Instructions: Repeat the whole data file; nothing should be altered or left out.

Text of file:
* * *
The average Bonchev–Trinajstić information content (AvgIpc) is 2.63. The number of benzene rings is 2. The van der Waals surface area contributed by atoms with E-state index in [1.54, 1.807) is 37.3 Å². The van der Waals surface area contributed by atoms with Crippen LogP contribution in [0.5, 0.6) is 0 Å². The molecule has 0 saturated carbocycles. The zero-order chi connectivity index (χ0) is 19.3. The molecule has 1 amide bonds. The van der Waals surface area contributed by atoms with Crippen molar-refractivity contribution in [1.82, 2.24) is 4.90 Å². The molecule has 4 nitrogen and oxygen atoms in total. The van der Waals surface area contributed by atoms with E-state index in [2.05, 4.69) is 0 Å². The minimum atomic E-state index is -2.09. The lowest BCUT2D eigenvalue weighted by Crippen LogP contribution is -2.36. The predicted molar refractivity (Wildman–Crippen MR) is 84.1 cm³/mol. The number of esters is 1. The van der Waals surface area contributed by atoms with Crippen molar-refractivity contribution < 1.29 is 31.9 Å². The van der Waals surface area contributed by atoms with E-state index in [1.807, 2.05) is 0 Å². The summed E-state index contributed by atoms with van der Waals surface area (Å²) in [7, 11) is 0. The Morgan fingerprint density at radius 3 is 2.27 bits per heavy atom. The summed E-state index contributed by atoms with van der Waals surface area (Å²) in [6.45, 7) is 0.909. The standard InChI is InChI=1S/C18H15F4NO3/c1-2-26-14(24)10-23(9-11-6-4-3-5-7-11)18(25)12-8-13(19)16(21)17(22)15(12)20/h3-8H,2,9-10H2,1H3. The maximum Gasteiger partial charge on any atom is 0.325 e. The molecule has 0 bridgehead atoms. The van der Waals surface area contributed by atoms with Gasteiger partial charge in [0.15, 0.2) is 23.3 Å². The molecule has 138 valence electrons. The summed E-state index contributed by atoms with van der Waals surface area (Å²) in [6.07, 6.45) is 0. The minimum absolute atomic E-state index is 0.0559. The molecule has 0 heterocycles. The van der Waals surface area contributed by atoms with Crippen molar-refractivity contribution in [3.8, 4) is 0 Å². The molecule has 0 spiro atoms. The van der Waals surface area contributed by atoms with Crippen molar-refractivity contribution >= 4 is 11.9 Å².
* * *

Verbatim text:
The average Bonchev–Trinajstić information content (AvgIpc) is 2.63. The number of benzene rings is 2. The van der Waals surface area contributed by atoms with E-state index in [1.54, 1.807) is 37.3 Å². The van der Waals surface area contributed by atoms with Crippen LogP contribution in [0.5, 0.6) is 0 Å². The molecule has 0 saturated carbocycles. The zero-order chi connectivity index (χ0) is 19.3. The molecule has 1 amide bonds. The van der Waals surface area contributed by atoms with Crippen molar-refractivity contribution in [1.82, 2.24) is 4.90 Å². The molecule has 4 nitrogen and oxygen atoms in total. The van der Waals surface area contributed by atoms with E-state index in [2.05, 4.69) is 0 Å². The minimum atomic E-state index is -2.09. The lowest BCUT2D eigenvalue weighted by Crippen LogP contribution is -2.36. The predicted molar refractivity (Wildman–Crippen MR) is 84.1 cm³/mol. The number of esters is 1. The van der Waals surface area contributed by atoms with Crippen molar-refractivity contribution < 1.29 is 31.9 Å². The van der Waals surface area contributed by atoms with E-state index in [1.807, 2.05) is 0 Å². The summed E-state index contributed by atoms with van der Waals surface area (Å²) in [7, 11) is 0. The Morgan fingerprint density at radius 3 is 2.27 bits per heavy atom. The summed E-state index contributed by atoms with van der Waals surface area (Å²) in [6.45, 7) is 0.909. The standard InChI is InChI=1S/C18H15F4NO3/c1-2-26-14(24)10-23(9-11-6-4-3-5-7-11)18(25)12-8-13(19)16(21)17(22)15(12)20/h3-8H,2,9-10H2,1H3. The maximum Gasteiger partial charge on any atom is 0.325 e. The molecule has 0 bridgehead atoms. The van der Waals surface area contributed by atoms with Gasteiger partial charge in [0.15, 0.2) is 23.3 Å². The molecule has 138 valence electrons. The summed E-state index contributed by atoms with van der Waals surface area (Å²) in [6.07, 6.45) is 0. The minimum absolute atomic E-state index is 0.0559. The molecule has 0 heterocycles. The van der Waals surface area contributed by atoms with Crippen molar-refractivity contribution in [3.8, 4) is 0 Å². The molecule has 0 spiro atoms. The van der Waals surface area contributed by atoms with Crippen molar-refractivity contribution >= 4 is 11.9 Å².